Divorce can be complicated and the more assets a couple has to divide, the more complicated it can get. When there is a property portfolio to be divided “fairly”, the process can be very complex and ideally both parties should have appropriate legal advice.
Handling the divorce aspect
Even if the divorce is by mutual agreement, one party will still have to petition for divorce from the other and will have to state their grounds for doing so.
Assuming that all conditions are fulfilled, the court will issue a “decree Nisi” and the process of dividing the former couple’s assets will officially begin.
Handing the separation of property
In order for property to be divided fairly, the court has to know exactly what property the couple has (both jointly and individually) and, crucially, its value, preferably its exact value, but if that is not possible, then at least a credible (read professional) estimate.
If a couple is splitting amicably, or at least civilly, then the smoothest way to progress from decree Nisi to settlement is through the “collaborative law” process.
This is very similar to the process of mediation; the key difference is that it is undertaken by specialist lawyers, who can provide meaningful legal guidance as well as facilitating the dialogue between the two parties.
It is important to note that settlements agreed by a divorcing couple are not necessarily just going to be “rubber-stamped” by a judge. It’s the judge’s job to check that both halves of the splitting couple are getting a fair deal and if they are not satisfied that this is the case; they will not approve the settlement.
In addition to this, the financial welfare of any minor children will be kept front and centre at all times and a judge will need to be completely satisfied that appropriate provisions have been made for them or, again, they will not approve the settlement.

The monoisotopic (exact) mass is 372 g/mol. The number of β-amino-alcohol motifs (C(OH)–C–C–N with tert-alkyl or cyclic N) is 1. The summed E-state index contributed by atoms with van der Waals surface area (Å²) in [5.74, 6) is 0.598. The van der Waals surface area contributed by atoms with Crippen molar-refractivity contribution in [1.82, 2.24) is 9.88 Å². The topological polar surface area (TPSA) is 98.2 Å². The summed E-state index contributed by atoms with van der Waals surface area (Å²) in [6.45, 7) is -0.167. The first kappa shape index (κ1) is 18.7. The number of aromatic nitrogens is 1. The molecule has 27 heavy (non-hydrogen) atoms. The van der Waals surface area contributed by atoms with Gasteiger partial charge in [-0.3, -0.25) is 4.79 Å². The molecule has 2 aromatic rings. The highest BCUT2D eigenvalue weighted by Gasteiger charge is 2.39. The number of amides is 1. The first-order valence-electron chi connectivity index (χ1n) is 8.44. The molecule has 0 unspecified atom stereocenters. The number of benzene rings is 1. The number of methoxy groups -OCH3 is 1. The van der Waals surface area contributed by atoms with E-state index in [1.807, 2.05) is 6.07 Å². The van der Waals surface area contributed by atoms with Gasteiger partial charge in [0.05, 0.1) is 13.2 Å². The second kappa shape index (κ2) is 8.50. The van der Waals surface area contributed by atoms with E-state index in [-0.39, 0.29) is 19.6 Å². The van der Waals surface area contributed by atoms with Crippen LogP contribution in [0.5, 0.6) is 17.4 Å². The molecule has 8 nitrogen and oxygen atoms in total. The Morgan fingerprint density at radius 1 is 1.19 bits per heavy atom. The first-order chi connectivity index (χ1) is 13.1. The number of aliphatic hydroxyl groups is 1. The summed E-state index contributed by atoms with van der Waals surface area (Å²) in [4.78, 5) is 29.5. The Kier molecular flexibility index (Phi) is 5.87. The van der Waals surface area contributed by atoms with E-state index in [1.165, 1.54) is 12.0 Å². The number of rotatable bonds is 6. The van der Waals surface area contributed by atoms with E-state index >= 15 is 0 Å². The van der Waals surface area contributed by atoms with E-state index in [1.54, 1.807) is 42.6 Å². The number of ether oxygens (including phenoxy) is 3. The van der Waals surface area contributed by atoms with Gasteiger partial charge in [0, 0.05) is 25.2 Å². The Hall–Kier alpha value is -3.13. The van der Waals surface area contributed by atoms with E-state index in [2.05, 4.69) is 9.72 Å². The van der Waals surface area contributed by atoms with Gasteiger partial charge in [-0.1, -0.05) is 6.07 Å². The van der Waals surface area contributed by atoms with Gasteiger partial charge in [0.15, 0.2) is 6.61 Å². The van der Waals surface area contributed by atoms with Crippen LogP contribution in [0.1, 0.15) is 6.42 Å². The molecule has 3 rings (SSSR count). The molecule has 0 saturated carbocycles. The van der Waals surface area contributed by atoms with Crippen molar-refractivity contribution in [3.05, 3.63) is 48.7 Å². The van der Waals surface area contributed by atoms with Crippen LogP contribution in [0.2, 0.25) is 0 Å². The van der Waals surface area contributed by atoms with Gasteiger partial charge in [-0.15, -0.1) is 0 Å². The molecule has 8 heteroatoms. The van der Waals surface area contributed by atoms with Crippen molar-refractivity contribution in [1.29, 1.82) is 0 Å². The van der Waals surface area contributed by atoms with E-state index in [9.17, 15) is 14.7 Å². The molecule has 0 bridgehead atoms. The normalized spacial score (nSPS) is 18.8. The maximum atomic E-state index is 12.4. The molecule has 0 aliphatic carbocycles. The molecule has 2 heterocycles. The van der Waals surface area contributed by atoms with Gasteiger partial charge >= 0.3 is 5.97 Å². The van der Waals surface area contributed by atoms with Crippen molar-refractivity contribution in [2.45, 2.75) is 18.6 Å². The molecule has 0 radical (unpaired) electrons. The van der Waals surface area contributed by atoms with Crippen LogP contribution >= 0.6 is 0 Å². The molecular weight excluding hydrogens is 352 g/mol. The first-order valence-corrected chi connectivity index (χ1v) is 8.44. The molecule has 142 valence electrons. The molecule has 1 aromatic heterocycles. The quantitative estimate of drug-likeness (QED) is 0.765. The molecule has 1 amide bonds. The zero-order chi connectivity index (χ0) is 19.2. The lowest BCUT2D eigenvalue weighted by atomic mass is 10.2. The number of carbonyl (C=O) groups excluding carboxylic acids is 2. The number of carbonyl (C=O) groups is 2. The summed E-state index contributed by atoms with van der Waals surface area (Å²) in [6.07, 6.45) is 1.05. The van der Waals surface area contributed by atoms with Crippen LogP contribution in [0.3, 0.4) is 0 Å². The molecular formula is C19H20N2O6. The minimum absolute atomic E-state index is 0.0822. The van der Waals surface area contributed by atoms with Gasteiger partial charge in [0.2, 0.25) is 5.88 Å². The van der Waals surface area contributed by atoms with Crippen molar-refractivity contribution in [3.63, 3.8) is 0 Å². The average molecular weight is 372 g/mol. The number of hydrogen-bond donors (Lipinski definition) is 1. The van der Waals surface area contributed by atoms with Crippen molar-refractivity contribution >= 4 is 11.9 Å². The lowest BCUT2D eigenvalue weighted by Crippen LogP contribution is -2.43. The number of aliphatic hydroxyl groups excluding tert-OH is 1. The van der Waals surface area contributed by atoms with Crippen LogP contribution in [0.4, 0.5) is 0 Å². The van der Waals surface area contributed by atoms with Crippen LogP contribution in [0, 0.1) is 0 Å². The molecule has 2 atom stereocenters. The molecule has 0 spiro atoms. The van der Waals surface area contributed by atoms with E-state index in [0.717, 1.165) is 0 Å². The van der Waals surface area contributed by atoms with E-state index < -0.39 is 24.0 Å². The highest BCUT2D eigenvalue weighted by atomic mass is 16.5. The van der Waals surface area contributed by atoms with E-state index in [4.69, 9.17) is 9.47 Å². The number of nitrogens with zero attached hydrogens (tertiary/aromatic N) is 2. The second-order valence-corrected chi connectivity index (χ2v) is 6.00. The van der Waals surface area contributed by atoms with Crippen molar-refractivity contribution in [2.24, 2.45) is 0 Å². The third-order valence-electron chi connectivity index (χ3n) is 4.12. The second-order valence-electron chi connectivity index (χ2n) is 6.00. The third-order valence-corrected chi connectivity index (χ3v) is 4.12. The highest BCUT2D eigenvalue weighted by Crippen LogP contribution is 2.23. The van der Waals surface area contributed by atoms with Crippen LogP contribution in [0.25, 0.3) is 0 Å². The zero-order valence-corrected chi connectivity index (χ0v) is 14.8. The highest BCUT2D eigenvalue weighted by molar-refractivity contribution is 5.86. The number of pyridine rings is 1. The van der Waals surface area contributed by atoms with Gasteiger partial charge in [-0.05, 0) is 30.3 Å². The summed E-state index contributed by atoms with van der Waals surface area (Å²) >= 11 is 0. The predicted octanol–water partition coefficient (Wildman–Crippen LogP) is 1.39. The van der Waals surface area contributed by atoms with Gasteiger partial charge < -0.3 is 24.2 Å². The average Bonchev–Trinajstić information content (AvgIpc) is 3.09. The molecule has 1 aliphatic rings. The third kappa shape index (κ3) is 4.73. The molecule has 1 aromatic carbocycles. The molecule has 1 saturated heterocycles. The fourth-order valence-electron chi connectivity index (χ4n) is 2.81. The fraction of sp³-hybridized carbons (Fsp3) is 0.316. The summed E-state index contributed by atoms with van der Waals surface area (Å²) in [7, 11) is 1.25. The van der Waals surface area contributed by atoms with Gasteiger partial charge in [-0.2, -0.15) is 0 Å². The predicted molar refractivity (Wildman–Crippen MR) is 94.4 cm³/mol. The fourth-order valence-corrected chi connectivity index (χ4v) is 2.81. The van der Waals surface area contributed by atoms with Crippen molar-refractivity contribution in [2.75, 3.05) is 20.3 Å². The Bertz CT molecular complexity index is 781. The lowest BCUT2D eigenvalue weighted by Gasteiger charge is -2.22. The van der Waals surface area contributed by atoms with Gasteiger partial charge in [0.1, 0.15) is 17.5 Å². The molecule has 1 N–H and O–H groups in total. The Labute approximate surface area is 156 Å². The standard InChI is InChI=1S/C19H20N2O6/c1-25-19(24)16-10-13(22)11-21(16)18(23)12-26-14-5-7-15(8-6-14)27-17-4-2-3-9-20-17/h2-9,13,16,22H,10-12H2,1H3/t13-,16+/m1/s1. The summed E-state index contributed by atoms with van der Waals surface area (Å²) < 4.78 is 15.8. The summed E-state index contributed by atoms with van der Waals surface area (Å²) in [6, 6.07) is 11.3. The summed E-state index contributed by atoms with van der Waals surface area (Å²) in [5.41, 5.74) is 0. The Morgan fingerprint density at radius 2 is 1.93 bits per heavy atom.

Dealing with the aftermath of the split
While it’s entirely understandable that couples may wish to get the split over and done with as quickly as possible so that they can get on with the rest of their lives, it’s generally very much recommended to wait for the court to agree sign off the settlement and issue a court order to give it legal validity.
This can not only make it vastly easier to deal with the likes of mortgage lenders who might otherwise be very reluctant to take a person’s name off a mortgage, but can have tax benefits too, especially with regard to Stamp Duty and possibly Capital Gains Tax.
Tenants, landlords and divorce
Ideally, tenants should not even be aware that the divorce is happening, but if it results in a property being sold, then obviously they will need to be made aware.
Depending on their situation, they may be perfectly happy to be able to move on. If they are not, however, then the landlord will need to go down the standard eviction route.
Some tenants may actually request this as being evicted through no fault of their own can be helpful from the point of view of getting social housing. It’s unclear whether this will remain the case if the “no-faults” eviction route is ended.
Kerry Smith is the Head of Family Law at K J Smith Solicitors. K J Smith Solicitors are experienced family solicitors in the Thames Valley area specialising in family mediation, estate planning and divorce and separation.